the thing about spring-form pans is that you'll end up with a sodden mess if you tried using a water bath.

like mish, none of my cheesecake recipes requires a water bath. i'd consider a waterbath if i were to use custard cups or ramekins, buttering (and using crumbs?) on the bottom and sides in order to turn them out.
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Old 04-24-2006, 09:04 PM   #13
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It's easy enough to use a springform pan in a water bath. All you have to do is wrap it in foil first. Place the pan in the middle of a large piece of foil and bring the foil up and crimp it around the sides of the pan. I've never had a problem doing this.
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Old 04-28-2006, 04:12 PM   #14
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I have a TNT recipe that doesn't require a water bath. When I get home, I'll get it out and copy it to this forum, including the cooking technique. I made a double-recipe sized cheesecake last Monday night and was told that I needed to quit my job and open a cheesecake shop. This recipe has never failed me. I will also post temerature and timing variations for abnormal sized cheesecakes that I have successfully made from this recipe.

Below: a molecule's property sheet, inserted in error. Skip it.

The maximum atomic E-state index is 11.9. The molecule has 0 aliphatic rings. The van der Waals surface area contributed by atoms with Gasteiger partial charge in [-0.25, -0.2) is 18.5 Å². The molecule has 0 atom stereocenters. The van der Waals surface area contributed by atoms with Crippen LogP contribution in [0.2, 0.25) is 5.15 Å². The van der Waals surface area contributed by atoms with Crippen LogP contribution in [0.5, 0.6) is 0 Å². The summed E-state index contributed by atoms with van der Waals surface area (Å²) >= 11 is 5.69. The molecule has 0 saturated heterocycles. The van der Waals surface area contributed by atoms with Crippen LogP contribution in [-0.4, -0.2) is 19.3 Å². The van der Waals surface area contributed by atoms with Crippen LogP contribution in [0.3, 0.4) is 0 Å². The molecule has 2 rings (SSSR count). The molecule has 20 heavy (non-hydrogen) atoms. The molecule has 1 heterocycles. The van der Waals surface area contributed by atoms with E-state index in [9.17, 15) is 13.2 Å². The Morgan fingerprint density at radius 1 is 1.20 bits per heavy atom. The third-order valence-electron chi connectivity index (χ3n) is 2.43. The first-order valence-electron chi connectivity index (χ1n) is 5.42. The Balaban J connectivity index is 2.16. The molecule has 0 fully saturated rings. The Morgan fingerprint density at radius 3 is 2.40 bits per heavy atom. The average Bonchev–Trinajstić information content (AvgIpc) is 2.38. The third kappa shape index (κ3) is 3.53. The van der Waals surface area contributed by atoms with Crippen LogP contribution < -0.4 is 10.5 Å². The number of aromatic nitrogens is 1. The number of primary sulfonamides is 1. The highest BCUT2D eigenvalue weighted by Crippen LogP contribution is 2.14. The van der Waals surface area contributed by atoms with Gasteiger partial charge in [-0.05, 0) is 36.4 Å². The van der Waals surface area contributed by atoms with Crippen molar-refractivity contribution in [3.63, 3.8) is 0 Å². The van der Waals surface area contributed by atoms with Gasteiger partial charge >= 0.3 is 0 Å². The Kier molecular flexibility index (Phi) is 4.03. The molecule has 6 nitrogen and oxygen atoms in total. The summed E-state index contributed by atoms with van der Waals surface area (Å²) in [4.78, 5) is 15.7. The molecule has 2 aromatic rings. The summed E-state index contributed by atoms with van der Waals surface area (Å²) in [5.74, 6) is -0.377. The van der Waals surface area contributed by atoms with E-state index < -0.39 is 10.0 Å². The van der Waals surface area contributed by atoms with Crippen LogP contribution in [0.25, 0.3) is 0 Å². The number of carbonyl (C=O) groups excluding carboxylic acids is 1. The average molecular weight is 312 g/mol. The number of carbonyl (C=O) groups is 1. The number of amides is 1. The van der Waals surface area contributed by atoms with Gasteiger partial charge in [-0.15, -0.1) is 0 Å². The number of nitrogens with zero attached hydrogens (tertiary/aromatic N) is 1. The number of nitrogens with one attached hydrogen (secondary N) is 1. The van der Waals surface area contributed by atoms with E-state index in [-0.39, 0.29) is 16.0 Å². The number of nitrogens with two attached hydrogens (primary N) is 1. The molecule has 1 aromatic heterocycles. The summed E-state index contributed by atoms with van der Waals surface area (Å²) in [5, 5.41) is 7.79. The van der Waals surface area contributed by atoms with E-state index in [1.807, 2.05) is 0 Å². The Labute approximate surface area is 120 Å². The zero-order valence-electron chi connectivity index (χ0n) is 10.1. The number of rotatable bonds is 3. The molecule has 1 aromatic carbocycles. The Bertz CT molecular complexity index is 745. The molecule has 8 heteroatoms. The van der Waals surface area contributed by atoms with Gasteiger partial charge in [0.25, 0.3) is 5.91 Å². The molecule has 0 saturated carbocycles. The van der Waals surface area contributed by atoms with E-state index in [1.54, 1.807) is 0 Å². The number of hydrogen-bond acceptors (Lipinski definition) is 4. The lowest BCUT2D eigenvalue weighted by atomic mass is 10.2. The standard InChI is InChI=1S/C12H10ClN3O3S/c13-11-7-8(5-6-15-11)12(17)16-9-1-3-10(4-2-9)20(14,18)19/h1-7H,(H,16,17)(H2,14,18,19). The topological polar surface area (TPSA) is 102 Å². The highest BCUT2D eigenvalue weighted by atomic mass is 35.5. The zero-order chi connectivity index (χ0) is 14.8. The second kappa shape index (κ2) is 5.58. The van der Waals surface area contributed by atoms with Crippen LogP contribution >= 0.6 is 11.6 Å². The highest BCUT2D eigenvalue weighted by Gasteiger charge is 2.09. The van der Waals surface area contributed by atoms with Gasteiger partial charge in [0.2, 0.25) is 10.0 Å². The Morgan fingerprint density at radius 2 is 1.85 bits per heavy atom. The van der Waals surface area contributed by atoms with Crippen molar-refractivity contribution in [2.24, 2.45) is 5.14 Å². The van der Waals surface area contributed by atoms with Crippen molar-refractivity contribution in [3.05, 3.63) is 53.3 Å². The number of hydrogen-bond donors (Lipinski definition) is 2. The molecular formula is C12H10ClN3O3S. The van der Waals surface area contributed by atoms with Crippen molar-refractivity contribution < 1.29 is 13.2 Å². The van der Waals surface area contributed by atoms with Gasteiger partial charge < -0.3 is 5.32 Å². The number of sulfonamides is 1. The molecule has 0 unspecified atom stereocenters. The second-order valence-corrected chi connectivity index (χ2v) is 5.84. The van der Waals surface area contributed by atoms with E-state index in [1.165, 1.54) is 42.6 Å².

Seeeeeya; Goodweed of the North
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Old 04-28-2006, 06:00 PM   #15
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I have never used milk in a cheesecake. That would make the cake batter runny and no doubt need the extra baking. You can omit without any problems. I like a soft, creamy cheesecake. If it is baked too long it will be dry and crumbly.
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Old 04-28-2006, 06:05 PM   #16
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I haven't edited and been able to repost so...

I do not use flour in cheesecake either.
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Old 04-29-2006, 12:17 AM   #17
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Here's the never-fail recipe that I always use for a New York Cheesecake:

New York Style Cheesecake

Crust:
1 ½ cups graham cracker crumbs
6 tbs. Butter, melted
2 tbs. Sugar

Filling:
2 - 8oz. Pkg. Cream Cheese (1 lb.)
¾ cup Sugar